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Publication numberUS3093309 A
Publication typeGrant
Publication dateJun 11, 1963
Filing dateJul 18, 1960
Priority dateJul 20, 1959
Also published asDE1427673A1
Publication numberUS 3093309 A, US 3093309A, US-A-3093309, US3093309 A, US3093309A
InventorsTamotsu Watanabe
Original AssigneeTamotsu Watanabe
Export CitationBiBTeX, EndNote, RefMan
External Links: USPTO, USPTO Assignment, Espacenet
Electrostatic coating apparatus of spray-gun type
US 3093309 A
Abstract  available in
Previous page
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Claims  available in
Description  (OCR text may contain errors)

June 11, 1963 TAM'OTSU WATANABE 3,093,309



Filed July 18, 1960 2 Sheets-Sheet 2 INVENTOR 721 moi-s u Wai'anabe B MWNW-B F I M 1 MMQF ATTORNEYS 3,093,369 ELEtITROSTATIC CGATING APPARATUS F SPRAY-GUN TYPE Tamotsn Watanahe, 28 Yasulrata-cho, (Mata-Ward, Tokyo, Japan Filed .luiy 18, 1960, Ser. No. 43,399 Claims priority, application Japan July 20, 1959 4 Claims. (Cl. 239-15) This invention relates to electrostatic coating apparatus of spray-gun type characterized in that coating material is atomized by employing compressed air and atomized coating material is deposited on article to be coated by means of electrostatic force.

Inasmuch as coating material particles have an initial velocity of some extent when the material is atomized, a certain proportion of the coating material particles, Whose initial kinetic energy exceeds the electrostatic force, fly out of the electrostatic field, causing loss of coating material. In order to prevent this, the spray velocity must be reduced but with nozzles of conventional construction, coating material particles become coarse if the pressure of compressed air is reduced, and the spray volume of coating material will be reduced when nozzles of smaller diameter are used, necessitating a longer period for effecting a desired coating.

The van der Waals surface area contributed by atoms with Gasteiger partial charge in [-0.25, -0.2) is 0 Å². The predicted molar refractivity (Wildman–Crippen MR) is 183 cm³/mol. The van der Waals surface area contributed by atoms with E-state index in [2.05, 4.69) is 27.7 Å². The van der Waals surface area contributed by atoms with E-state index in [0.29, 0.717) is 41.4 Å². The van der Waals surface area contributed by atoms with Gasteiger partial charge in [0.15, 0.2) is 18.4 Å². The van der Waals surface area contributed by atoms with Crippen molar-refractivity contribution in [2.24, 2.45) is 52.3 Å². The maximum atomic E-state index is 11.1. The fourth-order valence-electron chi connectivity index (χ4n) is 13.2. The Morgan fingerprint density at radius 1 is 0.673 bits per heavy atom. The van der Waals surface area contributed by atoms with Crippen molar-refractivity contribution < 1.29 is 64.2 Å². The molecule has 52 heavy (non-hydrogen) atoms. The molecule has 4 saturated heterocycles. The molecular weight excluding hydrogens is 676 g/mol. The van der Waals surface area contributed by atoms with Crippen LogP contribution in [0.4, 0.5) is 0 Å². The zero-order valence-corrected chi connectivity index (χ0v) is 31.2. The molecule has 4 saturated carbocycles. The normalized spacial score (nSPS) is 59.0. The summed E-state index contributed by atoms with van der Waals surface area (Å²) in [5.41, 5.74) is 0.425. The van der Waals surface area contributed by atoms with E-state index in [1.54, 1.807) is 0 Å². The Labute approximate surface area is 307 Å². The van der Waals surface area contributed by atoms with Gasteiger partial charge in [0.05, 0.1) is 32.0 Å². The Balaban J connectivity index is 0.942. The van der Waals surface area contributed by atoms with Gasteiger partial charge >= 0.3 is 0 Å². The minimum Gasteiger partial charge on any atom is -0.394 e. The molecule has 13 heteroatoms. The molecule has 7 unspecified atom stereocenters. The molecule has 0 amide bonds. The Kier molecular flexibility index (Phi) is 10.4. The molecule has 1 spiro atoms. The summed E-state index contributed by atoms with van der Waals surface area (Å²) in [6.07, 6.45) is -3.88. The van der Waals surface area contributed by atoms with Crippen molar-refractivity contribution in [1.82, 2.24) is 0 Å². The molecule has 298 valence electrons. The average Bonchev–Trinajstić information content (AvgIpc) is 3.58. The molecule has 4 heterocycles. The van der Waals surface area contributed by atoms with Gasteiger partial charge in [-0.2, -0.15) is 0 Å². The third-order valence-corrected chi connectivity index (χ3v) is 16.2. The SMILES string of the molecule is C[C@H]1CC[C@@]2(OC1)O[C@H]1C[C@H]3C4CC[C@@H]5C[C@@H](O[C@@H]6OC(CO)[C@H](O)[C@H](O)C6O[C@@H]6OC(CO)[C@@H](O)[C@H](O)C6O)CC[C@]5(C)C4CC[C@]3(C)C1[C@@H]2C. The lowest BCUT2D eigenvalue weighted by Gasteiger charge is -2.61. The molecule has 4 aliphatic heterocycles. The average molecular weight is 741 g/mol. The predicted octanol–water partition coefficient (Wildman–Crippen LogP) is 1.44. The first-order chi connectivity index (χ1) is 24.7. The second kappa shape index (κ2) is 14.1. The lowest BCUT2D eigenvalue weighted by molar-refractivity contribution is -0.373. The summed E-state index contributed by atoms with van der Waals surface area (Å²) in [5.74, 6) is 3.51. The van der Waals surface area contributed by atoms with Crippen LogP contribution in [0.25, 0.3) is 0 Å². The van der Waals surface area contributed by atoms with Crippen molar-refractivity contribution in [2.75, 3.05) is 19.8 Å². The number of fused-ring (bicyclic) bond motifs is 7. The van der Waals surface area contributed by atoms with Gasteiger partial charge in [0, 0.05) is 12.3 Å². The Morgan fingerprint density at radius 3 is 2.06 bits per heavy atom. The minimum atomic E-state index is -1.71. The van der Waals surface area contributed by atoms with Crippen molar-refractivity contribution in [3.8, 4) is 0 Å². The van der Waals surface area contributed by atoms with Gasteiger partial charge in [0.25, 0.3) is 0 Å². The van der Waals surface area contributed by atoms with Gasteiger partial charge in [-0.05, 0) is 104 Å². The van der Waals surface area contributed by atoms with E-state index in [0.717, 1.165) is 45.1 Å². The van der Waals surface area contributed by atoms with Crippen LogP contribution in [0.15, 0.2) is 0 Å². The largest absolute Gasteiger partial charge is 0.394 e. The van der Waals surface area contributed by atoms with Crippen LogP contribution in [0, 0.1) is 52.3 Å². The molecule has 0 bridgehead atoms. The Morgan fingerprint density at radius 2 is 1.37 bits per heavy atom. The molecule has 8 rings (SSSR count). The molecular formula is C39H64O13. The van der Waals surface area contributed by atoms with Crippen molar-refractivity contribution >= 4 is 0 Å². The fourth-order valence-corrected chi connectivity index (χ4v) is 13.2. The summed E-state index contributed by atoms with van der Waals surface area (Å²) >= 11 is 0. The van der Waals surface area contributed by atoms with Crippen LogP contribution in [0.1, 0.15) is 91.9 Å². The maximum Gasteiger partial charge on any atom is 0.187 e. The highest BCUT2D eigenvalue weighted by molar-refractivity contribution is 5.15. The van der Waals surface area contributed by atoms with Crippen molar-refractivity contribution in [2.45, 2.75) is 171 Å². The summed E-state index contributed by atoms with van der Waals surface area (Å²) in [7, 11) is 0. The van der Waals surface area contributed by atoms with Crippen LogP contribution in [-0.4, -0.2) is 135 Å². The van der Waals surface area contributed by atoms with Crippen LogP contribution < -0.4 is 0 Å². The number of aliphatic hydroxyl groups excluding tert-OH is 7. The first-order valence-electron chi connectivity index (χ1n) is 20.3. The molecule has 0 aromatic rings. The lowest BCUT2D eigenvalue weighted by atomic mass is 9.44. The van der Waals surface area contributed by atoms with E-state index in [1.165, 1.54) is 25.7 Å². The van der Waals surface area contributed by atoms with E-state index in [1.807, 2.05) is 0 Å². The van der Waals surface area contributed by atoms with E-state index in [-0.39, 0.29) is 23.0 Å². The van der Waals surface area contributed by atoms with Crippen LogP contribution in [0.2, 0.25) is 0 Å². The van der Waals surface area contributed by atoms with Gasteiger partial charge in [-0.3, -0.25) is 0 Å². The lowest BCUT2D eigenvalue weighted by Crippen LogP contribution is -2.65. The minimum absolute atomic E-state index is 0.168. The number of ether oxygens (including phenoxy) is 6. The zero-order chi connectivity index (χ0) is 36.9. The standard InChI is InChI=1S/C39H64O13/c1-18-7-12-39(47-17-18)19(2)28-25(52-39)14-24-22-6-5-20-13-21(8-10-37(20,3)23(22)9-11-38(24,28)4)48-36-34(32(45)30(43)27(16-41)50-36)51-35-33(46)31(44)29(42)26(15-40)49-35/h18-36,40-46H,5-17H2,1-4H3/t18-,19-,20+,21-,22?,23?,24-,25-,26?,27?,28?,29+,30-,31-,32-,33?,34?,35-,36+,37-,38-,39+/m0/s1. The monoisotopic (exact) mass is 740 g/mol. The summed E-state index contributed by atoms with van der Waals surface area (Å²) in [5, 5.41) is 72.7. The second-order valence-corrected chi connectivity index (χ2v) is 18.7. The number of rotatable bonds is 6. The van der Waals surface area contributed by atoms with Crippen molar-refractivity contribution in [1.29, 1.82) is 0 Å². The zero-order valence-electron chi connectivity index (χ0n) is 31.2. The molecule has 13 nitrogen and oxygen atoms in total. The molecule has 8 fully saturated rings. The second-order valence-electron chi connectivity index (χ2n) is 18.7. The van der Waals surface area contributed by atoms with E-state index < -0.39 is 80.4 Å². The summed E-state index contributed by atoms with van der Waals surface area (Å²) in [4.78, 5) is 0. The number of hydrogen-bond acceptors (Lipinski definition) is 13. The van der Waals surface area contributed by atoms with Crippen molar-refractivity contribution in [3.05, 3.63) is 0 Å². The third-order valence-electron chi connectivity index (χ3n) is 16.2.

An object of this invention is to lower the spray velocity without reducing the spray volume of coating material per unit time, to effect atomization of sprayed coating material particles, to cause substantially all of the coating material to deposit on articles to be coated and to obtain uniformly coated, surfaces irrespective of different shapes of surfaces to be coated.

Another object of this invention is to prevent atomized coating material from flying out of the electric field, and to reduce the loss of coating material by providing a variable spray width and variable spraying positions.

Still another object of the present invention is to lower the velocity of air streams containing sprayed coating material, besides increasing the effect of the adsorbent force of the electric field applied to atomized coating material, and to decrease the volume of coating material flying out of the electric field and to uniformly coat the work surface.

An additional object of this invention is to provide a portable apparatus for electrostatic coating which have a wide use and is suitable to be used at any location such as within or outside of a building or at higher or lower elevations.

Still another object of the invention is to provide an apparatus particularly adapted for electrostatic coating using coating material soluble in water, in order to effect its atomization by compressed air rather than by electric forces.